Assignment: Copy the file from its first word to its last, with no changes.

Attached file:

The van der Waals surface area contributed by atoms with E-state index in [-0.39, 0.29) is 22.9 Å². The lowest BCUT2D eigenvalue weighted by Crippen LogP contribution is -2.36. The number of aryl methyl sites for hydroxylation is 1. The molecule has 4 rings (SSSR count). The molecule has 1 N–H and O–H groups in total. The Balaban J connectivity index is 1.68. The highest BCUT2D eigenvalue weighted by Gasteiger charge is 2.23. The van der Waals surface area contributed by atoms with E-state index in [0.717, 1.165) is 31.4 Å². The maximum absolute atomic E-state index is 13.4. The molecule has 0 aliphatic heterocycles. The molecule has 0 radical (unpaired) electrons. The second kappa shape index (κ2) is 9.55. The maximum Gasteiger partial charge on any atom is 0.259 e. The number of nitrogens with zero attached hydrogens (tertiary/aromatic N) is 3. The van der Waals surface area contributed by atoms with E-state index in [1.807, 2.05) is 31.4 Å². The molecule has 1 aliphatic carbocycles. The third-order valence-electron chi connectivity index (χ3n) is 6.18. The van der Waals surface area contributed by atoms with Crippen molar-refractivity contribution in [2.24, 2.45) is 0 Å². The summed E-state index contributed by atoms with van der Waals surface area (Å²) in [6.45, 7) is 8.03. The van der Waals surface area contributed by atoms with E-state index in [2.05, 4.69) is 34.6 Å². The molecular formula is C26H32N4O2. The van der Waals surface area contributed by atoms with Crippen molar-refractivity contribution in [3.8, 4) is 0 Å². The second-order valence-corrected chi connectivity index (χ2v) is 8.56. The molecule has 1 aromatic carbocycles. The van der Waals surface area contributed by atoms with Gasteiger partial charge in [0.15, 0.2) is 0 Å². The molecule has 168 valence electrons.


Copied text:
The van der Waals surface area contributed by atoms with E-state index in [-0.39, 0.29) is 22.9 Å². The lowest BCUT2D eigenvalue weighted by Crippen LogP contribution is -2.36. The number of aryl methyl sites for hydroxylation is 1. The molecule has 4 rings (SSSR count). The molecule has 1 N–H and O–H groups in total. The Balaban J connectivity index is 1.68. The highest BCUT2D eigenvalue weighted by Gasteiger charge is 2.23. The van der Waals surface area contributed by atoms with E-state index in [0.717, 1.165) is 31.4 Å². The maximum absolute atomic E-state index is 13.4. The molecule has 0 aliphatic heterocycles. The molecule has 0 radical (unpaired) electrons. The second kappa shape index (κ2) is 9.55. The maximum Gasteiger partial charge on any atom is 0.259 e. The number of nitrogens with zero attached hydrogens (tertiary/aromatic N) is 3. The van der Waals surface area contributed by atoms with E-state index in [1.807, 2.05) is 31.4 Å². The molecule has 1 aliphatic carbocycles. The third-order valence-electron chi connectivity index (χ3n) is 6.18. The van der Waals surface area contributed by atoms with Crippen molar-refractivity contribution in [2.24, 2.45) is 0 Å². The summed E-state index contributed by atoms with van der Waals surface area (Å²) in [6.45, 7) is 8.03. The van der Waals surface area contributed by atoms with E-state index in [2.05, 4.69) is 34.6 Å². The molecular formula is C26H32N4O2. The van der Waals surface area contributed by atoms with Crippen molar-refractivity contribution in [3.8, 4) is 0 Å². The second-order valence-corrected chi connectivity index (χ2v) is 8.56. The molecule has 1 aromatic carbocycles. The van der Waals surface area contributed by atoms with Gasteiger partial charge in [0.15, 0.2) is 0 Å². The molecule has 168 valence electrons.